More than 57 million Americans are under heat alerts Tuesday as hot temperatures build across many parts of the U.S. this week.
The National Weather Service has issued heat advisories from parts of the Central and Southern Plains to the Mississippi and Ohio valleys, as well as portions of western and central New York. A small portion of northeastern New Jersey, including Newark, is also under a heat advisory. This is where the heat index, or feels-like temperature, is expected to approach or exceed 100 degrees.
Additionally, excessive heat warnings are in effect for southeastern Arkansas, northeastern Louisiana and western Mississippi, where the heat index is predicted to top 110 degrees.
Parts of the Desert Southwest from southeastern California to southwestern Arizona are under excessive heat watches due to forecast heat indices of 105 to 115 degrees later this week.
According to PowerOutage.us, more than 7,000 customers in Rhode Island and 4,000 in New Jersey were still without power Tuesday afternoon following flooding rains and gusty winds from Tropical Storm Henri over the weekend.
With extreme heat and humidity on the way, it will be difficult to stay cool in areas without electricity because there will be limited access to air conditioning, so there's a greater-than-normal risk for heat illnesses to occur. Be sure to drink plenty of fluids and stay out of direct sunshine as much as possible.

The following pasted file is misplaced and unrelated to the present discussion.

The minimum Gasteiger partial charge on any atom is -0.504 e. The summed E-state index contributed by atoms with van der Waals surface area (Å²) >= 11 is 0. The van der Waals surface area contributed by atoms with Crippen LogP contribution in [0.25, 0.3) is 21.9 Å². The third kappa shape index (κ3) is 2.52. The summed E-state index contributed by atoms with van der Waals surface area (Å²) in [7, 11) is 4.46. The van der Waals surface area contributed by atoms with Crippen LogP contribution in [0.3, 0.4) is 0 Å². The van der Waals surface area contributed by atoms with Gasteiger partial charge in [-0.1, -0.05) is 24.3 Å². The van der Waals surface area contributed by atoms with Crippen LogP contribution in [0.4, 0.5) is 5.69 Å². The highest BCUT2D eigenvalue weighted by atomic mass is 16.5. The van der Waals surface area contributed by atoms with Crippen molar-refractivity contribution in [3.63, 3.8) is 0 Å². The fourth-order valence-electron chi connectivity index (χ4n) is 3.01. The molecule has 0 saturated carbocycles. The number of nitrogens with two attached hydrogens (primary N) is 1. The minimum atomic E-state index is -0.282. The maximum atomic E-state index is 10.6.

Recovery efforts are also ongoing in Middle Tennessee after catastrophic flash flooding inundated Humphreys County on Saturday. At least 22 people were killed.
More than 17 inches of rain fell in McEwen, Tennessee, an all-time 24-hour state rainfall record for the state. This area is not currently included in any heat alerts from the NWS, but highs around 90 degrees the next few days will make for uncomfortably hot conditions during the ongoing cleanup.
This heat wave across parts of the central, southern and eastern U.S. will be prolonged, persisting through much of the week.
In fact, the latest 6- to 10-day temperature outlook from NOAA's Climate Prediction Center suggests above-average warmth is likely to continue into the beginning of September, especially from the Plains to the Midwest and East Coast.